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Renting vs. Buying Textbooks: Which Will Cost You Less Money? [INFOGRAPHIC]

As college tuition continues to rise and students take on an increasing amount of loans, it’s essential that students save wherever possible. Like college tuition, textbook prices have risen steadily over the last two decades and they are becoming one of the biggest financial burdens on students. In fact, between 1990 and 2009, textbook prices rose at four times the rate of inflation. In 2010 alone, the average student spent almost $1,200 on textbooks, including all books and media required for a class. To provide students cheaper access to their books, companies like Chegg, Amazon, and Barnes and Noble have began offering the option to rent, instead of buy, textbooks. While renting can be a great option for certain books, is it always economically smart for students to rent instead of buy? Students should weigh their options before deciding to rent.


Buying and Reselling

It’s most important to note that the price of new or used textbooks can be offset through buyback programs at the end of the semester. Vendors tend to sell textbooks back into the market at 75% of the book’s new retail price, regardless of whether the owner initially bought them new or used. Because of this, buying a textbook and selling it when you finish using it can cost you less money in the long run than renting the book. In fact, on average buying a used textbook and selling it at the end of the term costs students 29% less than renting the book.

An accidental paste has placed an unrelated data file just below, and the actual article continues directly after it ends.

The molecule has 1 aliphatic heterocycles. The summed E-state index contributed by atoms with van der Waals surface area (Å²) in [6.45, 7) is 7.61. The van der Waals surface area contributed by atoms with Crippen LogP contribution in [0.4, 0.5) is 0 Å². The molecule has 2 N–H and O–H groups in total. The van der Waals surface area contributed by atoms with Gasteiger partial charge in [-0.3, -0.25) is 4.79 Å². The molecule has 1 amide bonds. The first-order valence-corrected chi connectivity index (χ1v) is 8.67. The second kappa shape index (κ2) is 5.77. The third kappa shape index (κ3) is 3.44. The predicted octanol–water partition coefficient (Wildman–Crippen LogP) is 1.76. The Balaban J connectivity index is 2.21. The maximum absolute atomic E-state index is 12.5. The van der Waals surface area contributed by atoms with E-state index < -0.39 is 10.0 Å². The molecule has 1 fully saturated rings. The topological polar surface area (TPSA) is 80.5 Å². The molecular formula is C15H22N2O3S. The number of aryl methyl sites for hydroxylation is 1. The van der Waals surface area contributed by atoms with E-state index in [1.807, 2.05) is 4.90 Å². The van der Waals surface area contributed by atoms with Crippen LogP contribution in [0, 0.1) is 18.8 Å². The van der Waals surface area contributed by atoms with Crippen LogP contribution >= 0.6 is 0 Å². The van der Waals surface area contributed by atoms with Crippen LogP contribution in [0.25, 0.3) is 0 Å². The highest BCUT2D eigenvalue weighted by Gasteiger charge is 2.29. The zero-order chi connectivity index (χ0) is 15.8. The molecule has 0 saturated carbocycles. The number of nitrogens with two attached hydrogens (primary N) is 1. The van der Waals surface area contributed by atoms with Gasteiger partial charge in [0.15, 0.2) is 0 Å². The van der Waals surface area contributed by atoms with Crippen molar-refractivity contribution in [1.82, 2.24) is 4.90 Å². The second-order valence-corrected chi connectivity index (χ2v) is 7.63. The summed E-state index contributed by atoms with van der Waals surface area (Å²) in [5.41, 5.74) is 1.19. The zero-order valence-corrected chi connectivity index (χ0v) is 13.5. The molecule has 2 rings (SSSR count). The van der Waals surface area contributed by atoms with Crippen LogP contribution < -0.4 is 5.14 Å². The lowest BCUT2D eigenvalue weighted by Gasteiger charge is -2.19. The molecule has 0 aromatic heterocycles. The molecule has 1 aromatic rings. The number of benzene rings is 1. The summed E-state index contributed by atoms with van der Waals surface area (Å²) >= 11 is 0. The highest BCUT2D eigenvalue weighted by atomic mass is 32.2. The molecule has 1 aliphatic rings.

Let’s look at a case study: a new retail copy of Marketing Management by Kotler & Keller cost $246, while the average price of the book used was $118. It’s important to note, however, that the book resold during buyback for an average of $83, making the net cost of the new textbook $163 and the used $35. On the other hand, renting Marketing Management cost, on average, $57. It turns out that, when considering buyback, both buying used and renting the book cost students much less than buying it new. Overall, buying the book used and participating in buyback was the cheapest option.

While purchasing a used textbook at lower price than a new one can increase your return upon buyback, certain factors limit the market for used textbooks. First, it’s important that faculty agree to use the same version of a book year to year. Otherwise, your version of the textbook will be stripped of its value by the end of the term. Next, materials must be chosen early enough for retailers to secure the used texts. Finally, enough books must be purchased new and sold back in order to supply the used market.

Besides cost, certain factors make buying the smartest option for students:

  • You intend to keep the book past the end of the term
  • You make a lot of marks in the text
  • You’re prone to losing or damaging books
  • You don’t want to deal with shipping books back to renters at the end of the term


Renting a Smart Option for Certain Students